by Frances Peck
(Terminology Update, volume 35, number 2, 2002, page 7)
The apostrophe: a punctuation mark used primarily to denote possession. Under-Ease: airtight underwear with a replaceable filter to remove foul gases before they escape. What could these items possibly have in common?
Surprisingly, both captured the spotlight at last year's Ig Nobel Prizes, sponsored by the humour magazine Annals of Improbable Research and presented annually at Harvard to people whose achievements "cannot or should not be reproduced." The 2001 Ig Nobel prize for literature went to British journalist John Richards, founder of the Apostrophe Protection Society, for his efforts to protect, promote and defend the proper use of the apostrophe.
Those of us who respect the English language, and its myriad rules and conventions, may wonder. Why is the unassuming apostrophe the object of such mockery? How can its champion be lumped together with the forces against flatulence?
Apostrophe defenders cannot help but notice that this little mark is in grave trouble. Grocers nowadays promise "fresh tomato's." Computer manuals list "users preferences." Restaurants boast "the best donair's in town." It seems apostrophes are scarce when they're needed, plentiful when they're not.
The apostrophe most commonly shows ownership or possession. There are three basic rules for making nouns possessive:
the children's room
the user's preferences
the tomato's seeds
the mushrooms' stems
the twins' room
the books' jackets
the MacNeils' house
the boss's rules
for goodness' sake
Some constructions are more puzzling than others—multiple ownership, for instance. Generally speaking, if individuals own something together, use the possessive with only the last noun: Suzanne and Jason's apartment, Sonny and Cher's music. If individuals own things separately, use the possessive with each noun: Ian's, Thelma's and Louise's birthdays, the boys' and girls' washrooms.
You may also wonder about the curiously redundant double possessive: that idea of Arnold's, a friend of my father's. Rest assured, this construction is common and entirely acceptable. It usually indicates that the thing possessed is one of several: Arnold has several ideas; my father has several friends.
And beware the seven deadly possessive pronouns, none of which takes an apostrophe: his, hers, theirs, yours, ours, its and whose. The last two plague apostrophe aficionados everywhere, and are responsible for such howlers as the cat licked it's paw (should be its) and who's books are these? (should be whose). Remember that it's and who's are contractions, short forms for it is/it has and who is/who has.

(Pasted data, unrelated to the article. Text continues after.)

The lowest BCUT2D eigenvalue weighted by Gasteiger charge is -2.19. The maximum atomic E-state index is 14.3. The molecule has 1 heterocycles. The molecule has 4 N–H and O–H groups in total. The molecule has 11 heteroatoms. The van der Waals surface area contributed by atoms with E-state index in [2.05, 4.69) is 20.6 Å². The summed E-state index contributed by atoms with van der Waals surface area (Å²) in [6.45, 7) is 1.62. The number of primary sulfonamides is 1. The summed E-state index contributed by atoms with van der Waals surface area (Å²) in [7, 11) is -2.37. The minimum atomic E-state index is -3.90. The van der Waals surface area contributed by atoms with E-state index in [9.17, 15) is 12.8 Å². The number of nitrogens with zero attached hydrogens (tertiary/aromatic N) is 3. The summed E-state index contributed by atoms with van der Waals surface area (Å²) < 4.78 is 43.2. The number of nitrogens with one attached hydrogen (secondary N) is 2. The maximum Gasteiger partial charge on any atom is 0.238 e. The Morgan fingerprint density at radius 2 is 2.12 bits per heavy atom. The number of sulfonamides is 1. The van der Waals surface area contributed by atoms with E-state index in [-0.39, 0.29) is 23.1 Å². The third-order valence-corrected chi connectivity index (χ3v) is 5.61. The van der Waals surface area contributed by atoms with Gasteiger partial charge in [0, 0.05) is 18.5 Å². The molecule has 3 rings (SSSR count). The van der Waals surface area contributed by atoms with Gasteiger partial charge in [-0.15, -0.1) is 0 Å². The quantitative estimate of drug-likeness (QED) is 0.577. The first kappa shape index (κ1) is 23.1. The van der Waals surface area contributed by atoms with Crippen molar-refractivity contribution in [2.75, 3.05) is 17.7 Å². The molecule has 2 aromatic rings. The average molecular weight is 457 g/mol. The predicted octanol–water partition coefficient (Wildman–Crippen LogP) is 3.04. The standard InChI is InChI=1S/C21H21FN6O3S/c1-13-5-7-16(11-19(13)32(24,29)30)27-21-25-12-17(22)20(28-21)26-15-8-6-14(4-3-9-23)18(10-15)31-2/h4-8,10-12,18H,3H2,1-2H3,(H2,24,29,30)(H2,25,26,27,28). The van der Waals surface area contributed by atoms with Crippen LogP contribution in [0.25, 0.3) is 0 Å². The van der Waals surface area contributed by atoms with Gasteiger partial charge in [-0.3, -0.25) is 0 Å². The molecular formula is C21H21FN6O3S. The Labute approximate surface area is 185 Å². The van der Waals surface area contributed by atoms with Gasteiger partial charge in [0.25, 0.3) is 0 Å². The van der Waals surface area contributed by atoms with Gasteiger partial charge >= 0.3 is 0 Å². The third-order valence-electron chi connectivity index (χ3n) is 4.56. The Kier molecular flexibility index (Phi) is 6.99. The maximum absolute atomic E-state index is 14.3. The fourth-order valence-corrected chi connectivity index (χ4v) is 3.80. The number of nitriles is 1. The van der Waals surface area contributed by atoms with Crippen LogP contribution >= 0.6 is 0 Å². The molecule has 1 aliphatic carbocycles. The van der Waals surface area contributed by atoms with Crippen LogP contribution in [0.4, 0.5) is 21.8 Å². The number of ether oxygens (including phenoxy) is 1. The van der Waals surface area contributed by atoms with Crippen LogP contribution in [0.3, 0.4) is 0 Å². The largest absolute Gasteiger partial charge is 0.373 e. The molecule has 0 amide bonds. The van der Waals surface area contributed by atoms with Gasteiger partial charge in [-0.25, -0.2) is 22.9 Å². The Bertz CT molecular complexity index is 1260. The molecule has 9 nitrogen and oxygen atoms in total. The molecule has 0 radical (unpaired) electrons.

Ig Nobel laureate John Richards verges on apoplectic when warning against the apostrophe with plurals. "Apostrophes are NEVER ever used to denote plurals!" his Web site shrieks. "Common examples of such abuse (all seen in real life!) are: Banana's for sale which of course should read Bananas for sale… " (If only Richards brought the same rigour to the comma, unaccountably absent from the above sentences.)
Sadly, in sounding this alarm, our apostrophe protector goes too far. One cannot quibble with his example, nor with such egregious plurals as donair's and tomato's. But nearly all style guides and authorities agree that certain plurals can (and sometimes should) be formed with 's. The most widely accepted are plurals of symbols, numerals, letters (especially lower-case), abbreviations (especially with periods) and words mentioned as words:
The apostrophe often appears, correctly, in constructions that are only loosely possessive:
Even though these possessives fall outside the category of strict ownership, they can all be translated into an of phrase: the sales of the book, the conclusion of the report, the representative of the group. Remembering this helps with tricky possessives like one week's vacation (a vacation of one week) and two cents' worth (the worth of two cents).
In other cases, the noun may be more descriptive than possessive and may not translate into an of phrase. Here is where apostrophes become devilishly difficult. Two main rules prevail:
a savings bank
a World Series record
a United Nations summit
the appropriations group
a Knicks game
an estimates meeting
In these examples, the nouns ending in s serve as describers rather than possessors. Also, of phrases do not really work with them. Instead, other words are understood: a bank for savings, a summit by/for the United Nations, a game involving the Knicks, etc.
the people's bank
a children's fund
the women's credit union
When it comes to names of organizations, places and other proper nouns, apostrophe use is a mind-bending hodgepodge. You can belong to the Editors' Association of Canada or the Canadian Nurses Association. You can live in St. John's, Newfoundland, or St. Andrews, New Brunswick (where, by the way, you might celebrate St. Andrew's Day each November 30). In Ottawa you can buy groceries at Loblaws or Hartman's, and grab a java at Starbucks or Timothy's. The only sure way through this thicket of contradictions is to check official spellings.
Its idiosyncrasies aside, the apostrophe merits the support offered it by Richards and his Apostrophe Protection Society. And others clearly agree: the Society's Web site has attracted more than 55,400 visitors to date. True, apostrophe rules may not be as airtight as those prize-winning undergarments, but these few principles should put your mind, at least, at ease.